Sunday, March 3, 2013

Small Bites with Greg Mitchell


Greg Mitchell is the author of the "Coming Evil" Trilogy. Book Three of the series, Dark Hour, was released on February 20. Pick it up here.

Get more information on Mitchell's latest book, other writings, and more, at his blog.

A Flame in the Dark: What is your favorite monster/horror icon?

Greg Mitchell: Wow, you’re just asking the tough questions right out of the gate. I think that my answer
has changed as I’ve grown older. When I was a kid I loved the werewolf mythology. Wolfmen—even the Incredible Hulk, which I always saw as the same sort of concept—appealed to me. This idea that you had incredible power within you, but you had to keep it in check lest you lash out and hurt everyone around you. Having said that, I don’t like
a lot of werewolf movies! I haven’t found many that really resonated with me, except for
Lon Chaney Jr’s performance, of course. But now that I’m adult, I really gravitate toward
the “alien invasion” concept. An impossible surge of outside threat swooping down, and
everyday folks from all walks of life having to rise to the occasion and work together to
overcome it. That’s inspiring to me.

AFitD: Favorite horror movie?

GM: The Monster Squad. An invasion of classic movie monsters in a small town and the only
ones who can stop it are a bunch of kids who have seen all the same movies I have?
What’s not to love? Sign me up! It’s the perfect movie for that perpetual twelve-year-old
buried inside of me.

AFitD: Favorite author?

GM: To be honest, I’m more of a movie guy than a book guy—even though I’ve written a
number of books. So I’m going to have to go with directors, in which case I would have
to say John Carpenter. He is a true storyteller. There is such a visual language to his
films and he has the ability to blend thoughtful commentary with tough guy/horror/sci-
fi exploitation. I love John Carpenter movies. The music, the cinematography, the “every
man” quality of his characters. Great stuff.

AFitD: One question you wish people would ask you, and your answer?

GM: I think it can never be overstated how powerfully children respond to “horror”. I know
that, in my own experience, I first connected to the genre at a young age. I had such a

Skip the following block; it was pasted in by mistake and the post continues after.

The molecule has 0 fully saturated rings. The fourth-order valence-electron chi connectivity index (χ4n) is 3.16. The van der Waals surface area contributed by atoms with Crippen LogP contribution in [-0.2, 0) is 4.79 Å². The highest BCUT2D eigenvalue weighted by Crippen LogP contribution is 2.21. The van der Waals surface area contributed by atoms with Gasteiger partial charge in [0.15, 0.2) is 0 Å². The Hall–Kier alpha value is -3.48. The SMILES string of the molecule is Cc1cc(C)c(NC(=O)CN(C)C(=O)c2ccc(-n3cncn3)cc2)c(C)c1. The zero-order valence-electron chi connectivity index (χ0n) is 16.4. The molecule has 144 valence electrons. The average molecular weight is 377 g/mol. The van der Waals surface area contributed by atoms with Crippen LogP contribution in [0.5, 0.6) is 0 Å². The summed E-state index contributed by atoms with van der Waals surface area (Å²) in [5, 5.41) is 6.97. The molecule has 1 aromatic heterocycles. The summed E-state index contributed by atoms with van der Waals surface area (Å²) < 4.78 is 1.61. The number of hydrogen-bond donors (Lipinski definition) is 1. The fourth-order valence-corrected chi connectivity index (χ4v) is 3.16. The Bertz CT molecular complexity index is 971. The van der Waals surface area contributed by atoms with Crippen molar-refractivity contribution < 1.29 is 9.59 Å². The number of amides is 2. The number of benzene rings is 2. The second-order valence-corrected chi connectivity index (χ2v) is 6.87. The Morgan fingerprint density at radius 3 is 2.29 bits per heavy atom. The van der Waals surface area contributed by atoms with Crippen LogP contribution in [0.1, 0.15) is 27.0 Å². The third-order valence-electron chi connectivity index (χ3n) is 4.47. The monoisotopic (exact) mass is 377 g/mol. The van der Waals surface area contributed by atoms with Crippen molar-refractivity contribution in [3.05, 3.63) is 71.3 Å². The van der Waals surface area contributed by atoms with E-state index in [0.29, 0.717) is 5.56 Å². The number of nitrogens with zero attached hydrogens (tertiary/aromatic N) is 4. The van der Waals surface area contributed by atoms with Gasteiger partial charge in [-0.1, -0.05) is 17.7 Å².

fascination with “the spooky”. So, I’m always up for discussing childhood memories
as they relate to monsters and what not. I would say that one question I wish people
asked more often was in regards to my early exposure to monsters and horror, such as
“What was your favorite ghost story growing up?” My answer to that question would
probably be this one tale I remember reading in one of those Scary Stories books called
“The Hand”. As I recall, they had a severed hand of a criminal and hung it by the wrist
in a broom closet. Then they dared this kid to go inside the closet, in the dark, alone
with the hand. The kid’s in there for awhile and when they open the door, they discover
that he’s hanging by his neck—that hand has strangled him. That jolted me as a kid and
really bothered me. I was terrified of dying alone with my parents not knowing what had
happened to me, so that was especially frightening.

AFitD: Who is Jesus, to you?

GM: My only hope of salvation. The only worthwhile meaning in life. I’m constantly
reminded, both in my own life and in the world around me, that humanity is a fallen
creature. The world is mired in murder and lies and arrogance and ignorance and
it’s absolutely suffocating. I can only look to Christ for any possible hope of finding
forgiveness, myself, and finding some sort of comfort beyond the here and now. There
has to be a better life than this one, or what was the point of it all? Just to feed ourselves
fat and make a bunch of money and laugh real loud at the parties? I want more out of
life. I want meaning. I want to be a part of something greater than my own selfishness,
something with eternal value. I want to be loved and accepted by God. I believe that can
only truly be found through Christ as, on my own, I’m completely devoid of merit.

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